Fusion-io targets Facebook, Apple with pile-it-high, sell-it-cheap flash

Summary:The enterprise flash card designer has launched a stack-them-high and sell-them-cheap flash product designed for 'hyperscale' tech companies.

Fusion-io has launched a NAND flash card family that takes its inspiration from the retail adage of 'stack them high, sell them cheap'.

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The range of PCIe-flash drives, named ioScale, can only be bought in batches of 100 or more and capacities vary, per drive, from 410GB up to 3.2TB.

The drives also come with Fusion-io's lowest price, per gigabyte, of flash to date. If customers buy 100 of the largest 3.2TB ioScale drives, they get 3.2PB of flash storage at a cost per gigabyte of $3.89 (lower capacities increase the cost per gigabyte). The price includes all software licences along with the hardware, and comes in at $1.24m for the 100 units, or around $12,000 per drive. This is the official list price though, Fusion-io's CEO David Flynn, says, and can drop further after customers hammer out deals with the company.

So, who has the cash and low-latency storage requirements to shell out over a million dollars for 50TB to 3.2PB of server-attached multi-level cell flash storage? The answer is companies like two of Fusion-io's top customers, Facebook and Apple, Flynn says.

"These IO-memory-based devices are designed for the largest hyperscale customers," he says. "In the hyperscale market customers want to buy more wholesale pricing; we have to date not introduced products specialised for that market."

Fusion-io has been moved to introduce volume pricing for its own products due to the buying habits of such customers. Hyperscale (that is, absolutely huge websites with a need for low-latency server attached memory) tech properties "don't buy through the enterprise server vendors", Flynn says.

It's a trend that's been confirmed by tech execs themselves ,  with all the major cloud companies prefering to go direct to the manufacturing source - typically an Asian device manufacturer like Wistron or Foxconn or Quanta.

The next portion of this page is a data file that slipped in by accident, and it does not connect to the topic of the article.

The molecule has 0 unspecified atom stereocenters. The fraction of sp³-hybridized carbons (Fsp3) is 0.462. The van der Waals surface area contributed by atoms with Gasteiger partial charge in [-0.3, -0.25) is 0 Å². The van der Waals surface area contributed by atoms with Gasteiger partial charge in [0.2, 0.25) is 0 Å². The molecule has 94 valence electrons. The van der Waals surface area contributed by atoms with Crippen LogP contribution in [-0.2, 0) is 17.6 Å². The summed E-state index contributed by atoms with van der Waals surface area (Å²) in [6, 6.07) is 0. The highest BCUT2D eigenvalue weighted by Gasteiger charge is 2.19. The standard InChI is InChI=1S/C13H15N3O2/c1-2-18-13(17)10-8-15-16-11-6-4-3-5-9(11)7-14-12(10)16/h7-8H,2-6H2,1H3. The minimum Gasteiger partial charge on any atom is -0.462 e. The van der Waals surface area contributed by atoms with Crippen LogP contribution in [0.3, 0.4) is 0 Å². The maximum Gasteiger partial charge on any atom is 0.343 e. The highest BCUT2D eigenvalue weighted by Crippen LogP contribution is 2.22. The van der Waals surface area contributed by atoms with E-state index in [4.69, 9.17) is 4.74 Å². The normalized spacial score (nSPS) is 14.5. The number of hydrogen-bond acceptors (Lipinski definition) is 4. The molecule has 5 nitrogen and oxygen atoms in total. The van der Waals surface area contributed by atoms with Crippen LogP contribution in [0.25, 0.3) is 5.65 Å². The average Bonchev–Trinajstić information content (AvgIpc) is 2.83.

In addition, recent figures from analyst house Gartner have shown that traditional OEMs have struggled to increase the amount of servers they ship each quarter, while their Asian rivals have increased marketshare.

With all these factors in mind, Fusion-io's move makes sense: if the destiny of hardware is to be bought in commodity volumes at commodity prices, then you might as well try and get a piece of the action. 

"The efficiency of the supply chain is an important part of the ioScale story" — David Flynn, Fusion-io

To that end, the ioScale devices are essentially re-engineered versions of Fusion-io's low-cost ioFX products, which use cheaper NAND flash than Fusion-io's other products. 

"One of the important things about ioScale is that we have moved to a model that allows the contract manufacturers to do things in a more turnkey fashion. The efficiency of the supply chain is an important part of the ioScale story," he says.

The cost-per-gigabyte of $3.89 for 100 3.2TB ioScale units compares with a cost of around $11 per GB for ioDrive2 and under $5 for single ioFX units (Fusion-io would not to disclose the exact price.)

Each ioScale card has a minimum read bandwidth of 1.4GBps and a minimum write bandwidth of 700MBps. The write rate climbs with capacity so a 3.2TB card can write at 1.3GBps.

Topics: Cloud, Storage

About

Jack Clark has spent the past three years writing about the technical and economic principles that are driving the shift to cloud computing. He's visited data centers on two continents, quizzed senior engineers from Google, Intel and Facebook on the technologies they work on and read more technical papers than you care to name on topics f... Full Bio

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